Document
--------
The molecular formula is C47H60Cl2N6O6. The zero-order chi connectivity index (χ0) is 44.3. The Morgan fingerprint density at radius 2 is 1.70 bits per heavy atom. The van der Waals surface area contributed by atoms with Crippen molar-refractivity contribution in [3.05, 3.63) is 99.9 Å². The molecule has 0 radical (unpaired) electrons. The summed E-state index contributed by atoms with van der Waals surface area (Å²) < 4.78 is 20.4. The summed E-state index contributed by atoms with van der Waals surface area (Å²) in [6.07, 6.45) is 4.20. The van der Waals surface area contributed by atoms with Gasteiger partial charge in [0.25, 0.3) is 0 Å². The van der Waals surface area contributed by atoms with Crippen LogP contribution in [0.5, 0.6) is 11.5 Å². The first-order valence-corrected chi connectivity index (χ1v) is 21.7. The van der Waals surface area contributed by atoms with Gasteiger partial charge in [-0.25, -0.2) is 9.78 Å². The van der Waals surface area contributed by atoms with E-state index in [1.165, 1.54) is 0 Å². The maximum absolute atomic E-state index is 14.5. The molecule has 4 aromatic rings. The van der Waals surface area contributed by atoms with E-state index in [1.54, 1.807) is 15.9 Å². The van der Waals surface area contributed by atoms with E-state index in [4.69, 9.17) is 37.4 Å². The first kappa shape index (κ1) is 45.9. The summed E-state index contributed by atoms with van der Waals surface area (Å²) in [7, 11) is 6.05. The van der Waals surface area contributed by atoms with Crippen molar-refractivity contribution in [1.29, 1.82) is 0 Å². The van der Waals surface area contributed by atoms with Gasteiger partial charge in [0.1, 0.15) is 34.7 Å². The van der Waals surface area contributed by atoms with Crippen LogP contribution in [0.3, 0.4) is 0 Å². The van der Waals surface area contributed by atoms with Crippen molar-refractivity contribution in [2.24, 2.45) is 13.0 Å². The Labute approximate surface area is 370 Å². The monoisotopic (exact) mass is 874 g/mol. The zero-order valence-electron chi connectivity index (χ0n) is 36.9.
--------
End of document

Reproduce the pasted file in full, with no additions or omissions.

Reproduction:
The molecular formula is C47H60Cl2N6O6. The zero-order chi connectivity index (χ0) is 44.3. The Morgan fingerprint density at radius 2 is 1.70 bits per heavy atom. The van der Waals surface area contributed by atoms with Crippen molar-refractivity contribution in [3.05, 3.63) is 99.9 Å². The molecule has 0 radical (unpaired) electrons. The summed E-state index contributed by atoms with van der Waals surface area (Å²) < 4.78 is 20.4. The summed E-state index contributed by atoms with van der Waals surface area (Å²) in [6.07, 6.45) is 4.20. The van der Waals surface area contributed by atoms with Gasteiger partial charge in [0.25, 0.3) is 0 Å². The van der Waals surface area contributed by atoms with Crippen LogP contribution in [0.5, 0.6) is 11.5 Å². The first-order valence-corrected chi connectivity index (χ1v) is 21.7. The van der Waals surface area contributed by atoms with Gasteiger partial charge in [-0.25, -0.2) is 9.78 Å². The van der Waals surface area contributed by atoms with E-state index in [1.165, 1.54) is 0 Å². The maximum absolute atomic E-state index is 14.5. The molecule has 4 aromatic rings. The van der Waals surface area contributed by atoms with E-state index in [1.54, 1.807) is 15.9 Å². The van der Waals surface area contributed by atoms with E-state index in [4.69, 9.17) is 37.4 Å². The first kappa shape index (κ1) is 45.9. The summed E-state index contributed by atoms with van der Waals surface area (Å²) in [7, 11) is 6.05. The van der Waals surface area contributed by atoms with Crippen molar-refractivity contribution in [1.29, 1.82) is 0 Å². The van der Waals surface area contributed by atoms with Gasteiger partial charge in [0.1, 0.15) is 34.7 Å². The van der Waals surface area contributed by atoms with Crippen LogP contribution in [0.3, 0.4) is 0 Å². The van der Waals surface area contributed by atoms with Crippen molar-refractivity contribution in [2.24, 2.45) is 13.0 Å². The Labute approximate surface area is 370 Å². The monoisotopic (exact) mass is 874 g/mol. The zero-order valence-electron chi connectivity index (χ0n) is 36.9.